As a foreigner in Thailand, you’ll find yourself saying constantly “Sawadee khrup/ka (hello)”, which is a good thing because it means you’re living in a friendly place, right?
Before I even hit the end of my street I have at least six “(sa) wadee khrups” to complete on the way to the MRT station:
My neighbour, the housekeeper, security, the apartment block owner, the old lady who collects plastic in the adjacent Soi (road), my “Thai mum” at the fruit stall (“Khun mare (mum) kai (sell) pollomai (fruit)”) and the lady who cuts my hair.
This can easily extend to more if the ice cream man is around, if I pop into the restaurant downstairs or the ladyboy two doors down is stumbling in from the night before.
You might be getting the impression that this is a bit of a chore, but don’t get me wrong because I love my “(Sa) wadee khrups”.
Even though I am under no illusion that I am anything more than “that farang guy” to most locals – except my fruit lady, of course, the polite nature of saying “hello” with a beaming smile to people you see regularly creates a sense of community – and as a foreigner makes me feel part of that community.
People don’t have to say “hello”, but most go out of their way to do so, which is nice.
Sometimes though, you will want to say more than just “hello”, and I guarantee a lot of the Thai people you come into contact with want to say more to you, too – even if just to be nosey and see what you do for work and who your girlfriend is – but then we’re all a bit nosey, aren’t we?
This is a bit of a problem if the only two things you can say are “Sawadee krup/ka” and “Sabai dee mai khrup/ka”? Things get a little repetitive and somewhat boring for the recipient.
So, for those of you who don’t speak much Thai, I’m going to arm you with 10 more Thai language sentences you can integrate easily into passing conversation, increasing your ability to speak Thai and subsequently your interaction with Thai people.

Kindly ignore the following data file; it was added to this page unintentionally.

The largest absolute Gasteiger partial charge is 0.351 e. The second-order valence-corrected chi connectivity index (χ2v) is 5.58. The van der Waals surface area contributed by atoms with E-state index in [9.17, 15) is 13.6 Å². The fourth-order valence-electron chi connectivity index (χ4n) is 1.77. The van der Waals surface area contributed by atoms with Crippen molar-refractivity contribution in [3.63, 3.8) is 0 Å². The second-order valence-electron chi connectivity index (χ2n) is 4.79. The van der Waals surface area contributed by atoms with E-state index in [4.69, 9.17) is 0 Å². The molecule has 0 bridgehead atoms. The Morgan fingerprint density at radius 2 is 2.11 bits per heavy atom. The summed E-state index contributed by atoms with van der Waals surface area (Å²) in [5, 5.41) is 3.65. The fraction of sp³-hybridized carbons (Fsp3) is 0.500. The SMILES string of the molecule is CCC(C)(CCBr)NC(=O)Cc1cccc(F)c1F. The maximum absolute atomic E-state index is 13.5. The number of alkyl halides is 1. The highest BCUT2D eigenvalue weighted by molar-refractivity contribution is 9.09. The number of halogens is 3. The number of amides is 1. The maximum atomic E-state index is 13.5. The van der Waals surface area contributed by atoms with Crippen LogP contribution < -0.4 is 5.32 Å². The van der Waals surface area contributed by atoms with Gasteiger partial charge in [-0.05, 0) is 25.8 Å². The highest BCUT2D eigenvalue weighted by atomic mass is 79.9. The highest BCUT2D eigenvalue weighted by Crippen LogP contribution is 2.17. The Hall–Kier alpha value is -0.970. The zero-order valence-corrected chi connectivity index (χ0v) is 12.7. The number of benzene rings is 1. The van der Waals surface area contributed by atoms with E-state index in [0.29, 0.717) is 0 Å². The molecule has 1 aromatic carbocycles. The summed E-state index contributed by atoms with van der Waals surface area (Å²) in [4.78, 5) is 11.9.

These 10 gems are all common phrases and questions Thais use regularly, and will help casual “hellos” blossom into light friendships.
Be sure to check out the video at the end to help with your pronunciation:
*BTW, as always, it’s polite (necessary) to add “Khrup” (for a man) and “Ka” (for a lady) to the end of these questions/statements.
1. Ben yang ngai bang khrup/ka? – What’s up? / what’s going on?
This is similar to “Saibaidee mai khrup/ka” but less formal and a welcome alternative if you’re kind of bored of the same “how are you” greeting. For many Thais this is the preferred way of asking someone they see on a regular basis “what’s been going on? / what’s happening? / what’s up?”
2. Mai jer gaan nan leuy khrup/ka! – I haven’t see you for a long time!
This is a statement you’ll want to use when you haven’t seen a particular person around in a while. And no doubt they’ll be chuffed that you noticed they’d been gone a while.
3. Gin khao ruu yang khrup/ka? – Have you eaten yet?
Sounds like a funny thing to ask someone after saying “hello”, right? Not at all. In fact, at one time in Thailand this was used as a primary greeting.
You will regularly hear Thais ask friends and people they see daily around the neighbourhood whether or not they have eaten. For Thai people this similar to asking how someone is because it indicates that you care about their welfare.